About this Research Topic
Contributions to the previous Frontiers Research Topic Understanding the Role of the Time Dimension in the Brain Information Processing shed light on the critical role of hierarchical neural oscillations in synchronous and asynchronous processing of sensory stimuli. Synchronous and asynchronous oscillatory processing further suggested a possible mechanistic role of timing in neural circuits during the detection of novel sensory stimuli, and showed an important relationship between brain oscillations in relevant frequency bands, and temporal structure in a working memory task. Additionally, experimental evidence was presented to support the plausibility of the maintenance of rhythmic time-duration by prior information. Further evidence helped to link time perception tasks and cognitive difficulty to a common network that shows decreased activity in schizophrenia.
A large of number of LFP, EEG, and MEG studies in recent years are further converging on a consensus that deficits of timing and specific alteration of rhythmicity are an important part of the spectrum of cognitive dysfunctions seen in a variety of neurodegenerative and neuropsychiatric disorders, which provides indirect, but crucial evidence that time-dimension is an integral component of information processing in the brain underlying cognitive functions. Moreover, temporal binding of the various functions of the brain, which is critical for consciousness, may be elucidated by the studies of temporal structure of neural processes.
We are now at an interesting intersection, amidst an ever-growing maze of neuroscience and psychology research, trying to address the role of time-dimension in cognitive functions. So far, the emphasis in past years has been only to directly study temporal structure of neuronal data at various scales of brain organization from single neurons at microscopic level, LFP at mesoscopic level, and EEG/MEG at macroscopic level. However, the mechanisms by which timing relationship of environment is entangled with the corresponding temporal structure of neural signals are not entirely clear. Important insights can be acquired and specific predictions about timing can be made by developing computational models of the brain dynamics and relating them to empirical observations.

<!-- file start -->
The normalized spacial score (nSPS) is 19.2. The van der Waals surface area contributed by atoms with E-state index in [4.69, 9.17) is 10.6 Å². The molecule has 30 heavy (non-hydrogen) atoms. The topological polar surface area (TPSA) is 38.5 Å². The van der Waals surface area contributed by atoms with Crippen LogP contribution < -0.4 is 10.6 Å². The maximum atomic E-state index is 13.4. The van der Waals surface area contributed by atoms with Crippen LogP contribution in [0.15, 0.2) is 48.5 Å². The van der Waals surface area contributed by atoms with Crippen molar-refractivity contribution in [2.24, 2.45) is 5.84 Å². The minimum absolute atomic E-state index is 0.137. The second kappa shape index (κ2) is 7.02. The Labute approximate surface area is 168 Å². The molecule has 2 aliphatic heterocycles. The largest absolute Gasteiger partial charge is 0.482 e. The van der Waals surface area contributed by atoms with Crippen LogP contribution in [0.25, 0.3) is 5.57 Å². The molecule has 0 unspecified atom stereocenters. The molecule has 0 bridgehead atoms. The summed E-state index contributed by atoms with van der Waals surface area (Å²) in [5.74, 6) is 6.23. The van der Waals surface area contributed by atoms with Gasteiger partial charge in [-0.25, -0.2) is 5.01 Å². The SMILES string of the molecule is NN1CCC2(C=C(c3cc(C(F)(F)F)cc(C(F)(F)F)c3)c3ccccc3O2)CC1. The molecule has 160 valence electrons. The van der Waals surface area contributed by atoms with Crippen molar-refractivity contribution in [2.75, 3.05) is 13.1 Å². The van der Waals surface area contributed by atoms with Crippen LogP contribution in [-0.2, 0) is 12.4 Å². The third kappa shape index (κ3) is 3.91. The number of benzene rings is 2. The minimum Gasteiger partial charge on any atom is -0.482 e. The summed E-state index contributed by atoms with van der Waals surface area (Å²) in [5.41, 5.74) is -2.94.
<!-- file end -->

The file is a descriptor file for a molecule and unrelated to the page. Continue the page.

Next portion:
In this Research Topic, we invite contributions based on clinical, experimental and theoretical evidence to support the hypothesis that time-dimension is an important bridge to integrate multi-scale observations of behavior and brain information processing where temporal patterns of activity in neural networks are critical to understanding the execution of sensory, motor and cognitive processes, as well as methodological contributions.
Keywords: Temporal processing of sensory information, temporal coupling of action and perception, modular neural clock, neural oscillation, schizophrenia
Important Note: All contributions to this Research Topic must be within the scope of the section and journal to which they are submitted, as defined in their mission statements. Frontiers reserves the right to guide an out-of-scope manuscript to a more suitable section or journal at any stage of peer review.